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Reign of George II page 5

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It had long been the grand object of the ambition of the queen of Spain to obtain the dukedom of Parma for her son, Don Carlos. This had been accomplished two years ago. On the death of the late duke, he had been sent there under a convoy of English ships; and though the duchess-dowager declared herself enciente, and thus delayed his accession for some months, she at last confessed that she was not really so, and Don Carlos was installed in the dukedom. But this did not now satisfy his mother. She looked out for a royal crown for him, and the Two Sicilies, carelessly held by Austria, presented themselves as too tempting. As soon as the French intimated a wish to join Spain against the emperor Charles, the queen of Spain wrote to her son, then only about seventeen – "The Two Sicilies, being created an independent kingdom, shall be thine; go, then, and conquer. The finest crown of Italy awaits thee!"

But before undertaking this enterprise, the French and Spaniards endeavoured to obtain the co-operation of the king of Sardinia. Charles of Austria was also soliciting him, but France and Spain outbid Austria; Sardinia joined them, and their united army suddenly burst into the Milanese, and soon overran the whole of Austrian Lombardy. Austria found itself at the moment almost deserted. Russia had secured its object in Poland, and withdrew; Denmark could afford little aid; Holland dreaded to move; and Walpole in England was steadfastly bent on peace.

Under such circumstances, the year 1734 opened with very sinister auguries for Austria. At the battle of La Crocetta, near Parma, the Austrians lost several thousand men, together with their count Mercy. The Spanish forces were nominally commanded by Don Carlos himself, who was a young man of agreeable manners, and of some ability; but the real direction of the forces lay with count Montemar. In March an army of French, Spaniards, arid Italians, assembled at Perugia, and marched with Don Carlos to the conquest of Naples. They had sent proclamations before them that Don Carlos was coming to free them from the oppressions of the Germans, and that the inquisition should never be imposed upon them. The Austrians were but few in number, and ill prepared to resist. The pope, who did not like to see them on both sides of him, encouraged Don Carlos secretly, and a strong Spanish squadron following the coast, the united army marched deliberately forward, meeting with little resistance till it entered Naples. The imperial viceroy assembled about eight thousand men in Apulia, but fled before twelve thousand Spaniards, and left the command of his forces to prince Belmonte, who was defeated at Bitonto on the 25th of May, on the shores of the Adriatic, and then nearly all the towns and castles of Apulia surrendered to the Spaniards. Capua and Gaeta yielded after a siege, and Sicily was regained with far less bloodshed than it had cost to lose it before to the English fleet and Austrian army. Don Carlos was crowned king of the Two Sicilies under the title of Charles III.; and with this same title, on the death of his brother in 1759, he succeeded to the throne of Spain.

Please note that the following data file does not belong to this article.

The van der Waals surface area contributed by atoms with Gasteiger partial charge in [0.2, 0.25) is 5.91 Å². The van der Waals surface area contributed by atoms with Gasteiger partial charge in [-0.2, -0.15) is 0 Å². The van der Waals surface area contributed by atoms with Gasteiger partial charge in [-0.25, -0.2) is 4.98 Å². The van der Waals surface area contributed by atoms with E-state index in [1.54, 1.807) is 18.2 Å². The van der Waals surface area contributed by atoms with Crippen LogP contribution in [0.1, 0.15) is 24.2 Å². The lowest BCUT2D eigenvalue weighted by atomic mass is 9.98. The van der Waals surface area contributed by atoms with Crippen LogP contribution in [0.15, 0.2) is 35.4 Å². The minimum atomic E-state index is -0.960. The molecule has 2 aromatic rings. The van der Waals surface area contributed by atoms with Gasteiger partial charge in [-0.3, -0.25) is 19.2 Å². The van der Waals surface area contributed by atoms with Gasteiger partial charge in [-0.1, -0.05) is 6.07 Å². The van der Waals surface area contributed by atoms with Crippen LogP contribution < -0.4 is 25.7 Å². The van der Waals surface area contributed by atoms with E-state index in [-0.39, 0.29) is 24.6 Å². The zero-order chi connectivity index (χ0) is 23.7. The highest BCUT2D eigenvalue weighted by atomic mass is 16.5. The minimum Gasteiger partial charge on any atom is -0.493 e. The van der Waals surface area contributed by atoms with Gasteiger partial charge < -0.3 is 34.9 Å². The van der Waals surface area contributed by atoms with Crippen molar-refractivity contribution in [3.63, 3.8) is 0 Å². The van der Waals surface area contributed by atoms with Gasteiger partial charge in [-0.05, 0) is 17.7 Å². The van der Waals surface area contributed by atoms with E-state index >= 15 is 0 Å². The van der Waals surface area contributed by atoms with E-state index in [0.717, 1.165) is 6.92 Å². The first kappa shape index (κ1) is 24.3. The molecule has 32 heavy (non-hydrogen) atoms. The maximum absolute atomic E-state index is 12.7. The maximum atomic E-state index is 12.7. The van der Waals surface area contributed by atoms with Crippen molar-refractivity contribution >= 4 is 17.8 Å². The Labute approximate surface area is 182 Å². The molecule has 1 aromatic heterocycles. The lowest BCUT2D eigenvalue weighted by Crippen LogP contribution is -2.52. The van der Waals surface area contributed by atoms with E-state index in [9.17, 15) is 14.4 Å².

On the Rhine the emperor was not much more successful. There the celebrated prince Eugene commanded, but he was opposed by a far superior French army, under the brave and experienced duke of Berwick. The siege of Philipsburg was undertaken by the French in such numbers as made it impossible for him to cope with them, and it was going on when Berwick was killed by a cannon-ball. This distinguished son of James II. of England was sixty-four at the time of his death. He had long abandoned the cause of the pretender, his brother, who had the folly to allow himself to be made suspicious of him by his followers. Berwick in 1727 had even talked of going over to England and paying his respects to George I. He had conducted all the commands entrusted to him by Louis XIV. with the greatest ability and success, and had won from his countrymen the decisive battle of Almanza. He left behind him an illustrious name, though his fortunes had condemned him to exile, and to fight the battles of strangers.

Berwick was succeeded by the marquis d'Asfeld, who had served under him in Spain, and who was alike distinguished for his courage and his cruelty. He compelled Philipsburg to surrender, but the genius of Eugene checked much further progress, and the campaign in that quarter ended without any other event of note. Eugene himself there closed his renowned career, dying peaceably about two years afterwards in Vienna, where his tomb still attracts strangers in the cathedral of St. Stephen.